The Roman era marked the end of this showplace, which slowly fell into disuse, until it was covered by debris in the Byzantine era.
9. Temple of Olympian Zeus
The magnificent Temple of Olympian Zeus, or Olympeion, was built in honour of Olympian Zeus, in marble from Mount Pentelicus.
This temple is the largest in the entire Greece and its construction lasted for more than 700 years: works began under Pisistratus (4th century BC), but were interrupted for lack of funds. Only Hadrian, in 131 AD, completed the work and, inside the temple, next to the large gold and ivory statue of Zeus, arranged a similar-sized portrait of himself.
Today, only 15 of the original 104 Corinthian columns are preserved: these, located on a large expanse of grass, are one of the most important remains from the classical period that are currently preserved.
10. Syntagma Square
Across from the Hellenic Parliament is Syntagma Square, one of the most famous and important squares in Athens and Greece. It occupies the centre of the city and the heart of the Athenians. It is also known as Constitution Square because it was here that, on 3 September 1843, the people demonstrated demanding that King Otto accept the creation of a new Constitution.
The privileged location of the square makes it an obligatory passageway to many of the city’s points of interest.
11. Ermou Street
From Syntagma Square begins Ermou Street, a large street over a kilometer long, one of the few completely pedestrianized streets in the city center, which is home to large shopping centers, shops of the big names in European and world fashion, bars, restaurants and eateries. Along Ermou Street we also find the Monastiraki flea market, where you can buy everything from records to furniture. Ermou Street is served by line 2 (blue) of the Athens Metro, and the main stops to get there are Syntagma and Monastiraki.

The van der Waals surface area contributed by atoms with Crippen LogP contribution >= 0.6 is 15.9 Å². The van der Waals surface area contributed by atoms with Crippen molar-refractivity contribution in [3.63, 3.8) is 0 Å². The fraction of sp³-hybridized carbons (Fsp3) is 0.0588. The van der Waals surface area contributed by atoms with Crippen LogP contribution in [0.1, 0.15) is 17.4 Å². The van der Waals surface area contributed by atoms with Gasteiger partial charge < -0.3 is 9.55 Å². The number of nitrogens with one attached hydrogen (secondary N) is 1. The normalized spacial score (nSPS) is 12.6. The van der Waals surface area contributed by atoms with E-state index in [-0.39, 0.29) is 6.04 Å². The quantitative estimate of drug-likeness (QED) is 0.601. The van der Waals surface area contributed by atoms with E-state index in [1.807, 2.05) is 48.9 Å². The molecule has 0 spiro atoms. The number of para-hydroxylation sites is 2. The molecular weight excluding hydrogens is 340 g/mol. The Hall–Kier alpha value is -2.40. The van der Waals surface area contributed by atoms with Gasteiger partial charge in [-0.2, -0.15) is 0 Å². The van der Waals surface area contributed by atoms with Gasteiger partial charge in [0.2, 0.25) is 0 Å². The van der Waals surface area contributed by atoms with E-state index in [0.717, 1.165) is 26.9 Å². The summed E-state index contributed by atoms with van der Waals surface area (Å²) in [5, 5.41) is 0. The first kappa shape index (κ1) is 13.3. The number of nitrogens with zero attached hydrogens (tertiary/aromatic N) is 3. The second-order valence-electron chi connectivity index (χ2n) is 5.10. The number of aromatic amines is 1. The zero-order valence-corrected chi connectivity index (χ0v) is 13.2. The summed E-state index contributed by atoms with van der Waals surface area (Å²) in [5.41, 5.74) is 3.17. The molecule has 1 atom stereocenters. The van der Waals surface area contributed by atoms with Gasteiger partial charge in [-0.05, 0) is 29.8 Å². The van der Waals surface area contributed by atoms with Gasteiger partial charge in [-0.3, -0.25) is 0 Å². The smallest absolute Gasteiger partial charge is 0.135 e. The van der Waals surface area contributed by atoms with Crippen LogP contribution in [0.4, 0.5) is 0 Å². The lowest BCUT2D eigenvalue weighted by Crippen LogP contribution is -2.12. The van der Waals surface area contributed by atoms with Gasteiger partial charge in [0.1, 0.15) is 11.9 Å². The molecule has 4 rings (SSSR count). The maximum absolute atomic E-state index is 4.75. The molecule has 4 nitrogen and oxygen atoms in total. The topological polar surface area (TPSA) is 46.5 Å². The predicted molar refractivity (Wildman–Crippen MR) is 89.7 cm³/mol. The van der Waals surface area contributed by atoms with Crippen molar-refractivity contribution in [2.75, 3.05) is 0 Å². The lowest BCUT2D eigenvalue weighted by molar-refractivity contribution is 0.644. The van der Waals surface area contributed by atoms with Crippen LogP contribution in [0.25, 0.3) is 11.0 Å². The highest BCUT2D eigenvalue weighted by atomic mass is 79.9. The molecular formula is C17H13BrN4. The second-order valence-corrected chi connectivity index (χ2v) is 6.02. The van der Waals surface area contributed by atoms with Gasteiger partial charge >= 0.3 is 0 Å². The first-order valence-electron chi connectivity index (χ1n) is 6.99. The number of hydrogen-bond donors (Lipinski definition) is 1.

12. The Monastiraki district
The ruins of Hadrian’s Library, the ancient Agora and the restored Stoa of Attalus with a museum displaying Athenian artifacts are just some of the famous monuments for which the lively Monastiraki district is known Located at the foot of the Acropolis, it also offers visitors the opportunity to visit numerous cultural centers: in the Tzistarakis Mosque, one can see the ceramic collections of the Museum of Greek Folk Art and in Hadrian’s Library, where one can see exhibits from the classical Athenian era. The district is also famous for the city’s main shopping areas. A wide variety of items can be found here, from vintage clothing to more technological items, antiques and books. There are also many open-air restaurants where one can stop to enjoy typical Greek gastronomic dishes.